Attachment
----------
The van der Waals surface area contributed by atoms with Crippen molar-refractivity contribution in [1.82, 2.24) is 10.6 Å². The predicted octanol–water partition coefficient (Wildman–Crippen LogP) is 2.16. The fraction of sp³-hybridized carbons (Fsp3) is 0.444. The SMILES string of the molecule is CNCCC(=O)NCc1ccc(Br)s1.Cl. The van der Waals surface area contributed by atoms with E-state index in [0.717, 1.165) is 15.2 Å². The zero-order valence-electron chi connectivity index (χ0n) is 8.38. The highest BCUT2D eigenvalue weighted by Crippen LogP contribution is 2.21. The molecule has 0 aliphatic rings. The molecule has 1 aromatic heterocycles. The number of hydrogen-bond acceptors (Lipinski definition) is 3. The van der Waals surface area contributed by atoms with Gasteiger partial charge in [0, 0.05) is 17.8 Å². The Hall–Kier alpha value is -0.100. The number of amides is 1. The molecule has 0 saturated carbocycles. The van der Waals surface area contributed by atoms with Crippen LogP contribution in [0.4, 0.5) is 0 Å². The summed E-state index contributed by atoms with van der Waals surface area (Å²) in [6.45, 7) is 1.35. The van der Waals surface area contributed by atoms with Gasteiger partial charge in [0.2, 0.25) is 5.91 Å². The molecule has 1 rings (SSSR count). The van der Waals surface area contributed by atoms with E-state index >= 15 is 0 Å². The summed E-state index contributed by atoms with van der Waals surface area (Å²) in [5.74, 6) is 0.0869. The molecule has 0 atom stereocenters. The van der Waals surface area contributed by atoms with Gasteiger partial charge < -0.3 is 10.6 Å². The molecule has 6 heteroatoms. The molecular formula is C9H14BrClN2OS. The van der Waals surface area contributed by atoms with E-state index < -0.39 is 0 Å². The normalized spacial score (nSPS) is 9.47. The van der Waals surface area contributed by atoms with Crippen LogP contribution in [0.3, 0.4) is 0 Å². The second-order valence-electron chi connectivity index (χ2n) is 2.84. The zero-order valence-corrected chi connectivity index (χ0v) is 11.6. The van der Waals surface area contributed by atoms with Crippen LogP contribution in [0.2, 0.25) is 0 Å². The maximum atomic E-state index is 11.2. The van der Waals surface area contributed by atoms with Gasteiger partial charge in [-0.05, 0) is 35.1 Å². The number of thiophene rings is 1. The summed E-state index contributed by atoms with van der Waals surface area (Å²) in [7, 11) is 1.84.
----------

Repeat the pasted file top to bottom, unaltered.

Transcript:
The van der Waals surface area contributed by atoms with Crippen molar-refractivity contribution in [1.82, 2.24) is 10.6 Å². The predicted octanol–water partition coefficient (Wildman–Crippen LogP) is 2.16. The fraction of sp³-hybridized carbons (Fsp3) is 0.444. The SMILES string of the molecule is CNCCC(=O)NCc1ccc(Br)s1.Cl. The van der Waals surface area contributed by atoms with E-state index in [0.717, 1.165) is 15.2 Å². The zero-order valence-electron chi connectivity index (χ0n) is 8.38. The highest BCUT2D eigenvalue weighted by Crippen LogP contribution is 2.21. The molecule has 0 aliphatic rings. The molecule has 1 aromatic heterocycles. The number of hydrogen-bond acceptors (Lipinski definition) is 3. The van der Waals surface area contributed by atoms with Gasteiger partial charge in [0, 0.05) is 17.8 Å². The Hall–Kier alpha value is -0.100. The number of amides is 1. The molecule has 0 saturated carbocycles. The van der Waals surface area contributed by atoms with Crippen LogP contribution in [0.4, 0.5) is 0 Å². The summed E-state index contributed by atoms with van der Waals surface area (Å²) in [6.45, 7) is 1.35. The van der Waals surface area contributed by atoms with Gasteiger partial charge in [0.2, 0.25) is 5.91 Å². The molecule has 1 rings (SSSR count). The van der Waals surface area contributed by atoms with E-state index >= 15 is 0 Å². The summed E-state index contributed by atoms with van der Waals surface area (Å²) in [5.74, 6) is 0.0869. The molecule has 0 atom stereocenters. The van der Waals surface area contributed by atoms with Gasteiger partial charge < -0.3 is 10.6 Å². The molecule has 6 heteroatoms. The molecular formula is C9H14BrClN2OS. The van der Waals surface area contributed by atoms with E-state index < -0.39 is 0 Å². The normalized spacial score (nSPS) is 9.47. The van der Waals surface area contributed by atoms with Crippen LogP contribution in [0.3, 0.4) is 0 Å². The second-order valence-electron chi connectivity index (χ2n) is 2.84. The zero-order valence-corrected chi connectivity index (χ0v) is 11.6. The van der Waals surface area contributed by atoms with Crippen LogP contribution in [0.2, 0.25) is 0 Å². The maximum atomic E-state index is 11.2. The van der Waals surface area contributed by atoms with Gasteiger partial charge in [-0.05, 0) is 35.1 Å². The number of thiophene rings is 1. The summed E-state index contributed by atoms with van der Waals surface area (Å²) in [7, 11) is 1.84.